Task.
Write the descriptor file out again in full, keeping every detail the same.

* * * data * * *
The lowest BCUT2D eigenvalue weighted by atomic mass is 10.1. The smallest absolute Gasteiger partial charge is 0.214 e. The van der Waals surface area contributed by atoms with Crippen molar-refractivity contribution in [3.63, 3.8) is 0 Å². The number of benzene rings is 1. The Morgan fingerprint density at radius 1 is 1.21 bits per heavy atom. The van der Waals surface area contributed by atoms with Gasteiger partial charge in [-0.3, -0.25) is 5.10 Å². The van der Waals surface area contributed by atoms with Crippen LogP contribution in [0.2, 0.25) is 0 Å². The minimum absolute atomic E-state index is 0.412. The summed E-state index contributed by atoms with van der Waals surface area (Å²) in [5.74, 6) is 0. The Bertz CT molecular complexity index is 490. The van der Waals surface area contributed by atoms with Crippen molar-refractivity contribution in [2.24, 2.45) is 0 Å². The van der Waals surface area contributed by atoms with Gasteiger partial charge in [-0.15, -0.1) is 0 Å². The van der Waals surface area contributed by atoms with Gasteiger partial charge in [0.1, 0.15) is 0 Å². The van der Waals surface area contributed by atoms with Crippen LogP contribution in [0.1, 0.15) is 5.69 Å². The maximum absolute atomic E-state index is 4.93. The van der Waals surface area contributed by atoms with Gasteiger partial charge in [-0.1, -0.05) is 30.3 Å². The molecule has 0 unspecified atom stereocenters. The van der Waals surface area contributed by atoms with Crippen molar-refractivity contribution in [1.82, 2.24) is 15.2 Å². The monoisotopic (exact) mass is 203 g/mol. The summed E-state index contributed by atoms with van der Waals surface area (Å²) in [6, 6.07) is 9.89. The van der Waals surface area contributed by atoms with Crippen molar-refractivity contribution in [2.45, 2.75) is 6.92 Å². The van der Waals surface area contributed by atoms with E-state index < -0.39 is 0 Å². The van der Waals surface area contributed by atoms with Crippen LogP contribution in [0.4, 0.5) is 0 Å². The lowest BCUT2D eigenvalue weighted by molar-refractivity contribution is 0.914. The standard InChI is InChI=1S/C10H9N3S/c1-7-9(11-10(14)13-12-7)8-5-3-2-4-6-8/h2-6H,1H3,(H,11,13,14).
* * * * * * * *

The lowest BCUT2D eigenvalue weighted by atomic mass is 10.1. The smallest absolute Gasteiger partial charge is 0.214 e. The van der Waals surface area contributed by atoms with Crippen molar-refractivity contribution in [3.63, 3.8) is 0 Å². The number of benzene rings is 1. The Morgan fingerprint density at radius 1 is 1.21 bits per heavy atom. The van der Waals surface area contributed by atoms with Gasteiger partial charge in [-0.3, -0.25) is 5.10 Å². The van der Waals surface area contributed by atoms with Crippen LogP contribution in [0.2, 0.25) is 0 Å². The minimum absolute atomic E-state index is 0.412. The summed E-state index contributed by atoms with van der Waals surface area (Å²) in [5.74, 6) is 0. The Bertz CT molecular complexity index is 490. The van der Waals surface area contributed by atoms with Crippen molar-refractivity contribution in [2.24, 2.45) is 0 Å². The van der Waals surface area contributed by atoms with Gasteiger partial charge in [-0.15, -0.1) is 0 Å². The van der Waals surface area contributed by atoms with Gasteiger partial charge in [0.1, 0.15) is 0 Å². The van der Waals surface area contributed by atoms with Crippen LogP contribution in [0.1, 0.15) is 5.69 Å². The maximum absolute atomic E-state index is 4.93. The van der Waals surface area contributed by atoms with Gasteiger partial charge in [-0.1, -0.05) is 30.3 Å². The molecule has 0 unspecified atom stereocenters. The van der Waals surface area contributed by atoms with Crippen molar-refractivity contribution in [1.82, 2.24) is 15.2 Å². The monoisotopic (exact) mass is 203 g/mol. The summed E-state index contributed by atoms with van der Waals surface area (Å²) in [6, 6.07) is 9.89. The van der Waals surface area contributed by atoms with Crippen molar-refractivity contribution in [2.45, 2.75) is 6.92 Å². The van der Waals surface area contributed by atoms with E-state index < -0.39 is 0 Å². The van der Waals surface area contributed by atoms with Crippen LogP contribution in [0.4, 0.5) is 0 Å². The lowest BCUT2D eigenvalue weighted by molar-refractivity contribution is 0.914. The standard InChI is InChI=1S/C10H9N3S/c1-7-9(11-10(14)13-12-7)8-5-3-2-4-6-8/h2-6H,1H3,(H,11,13,14).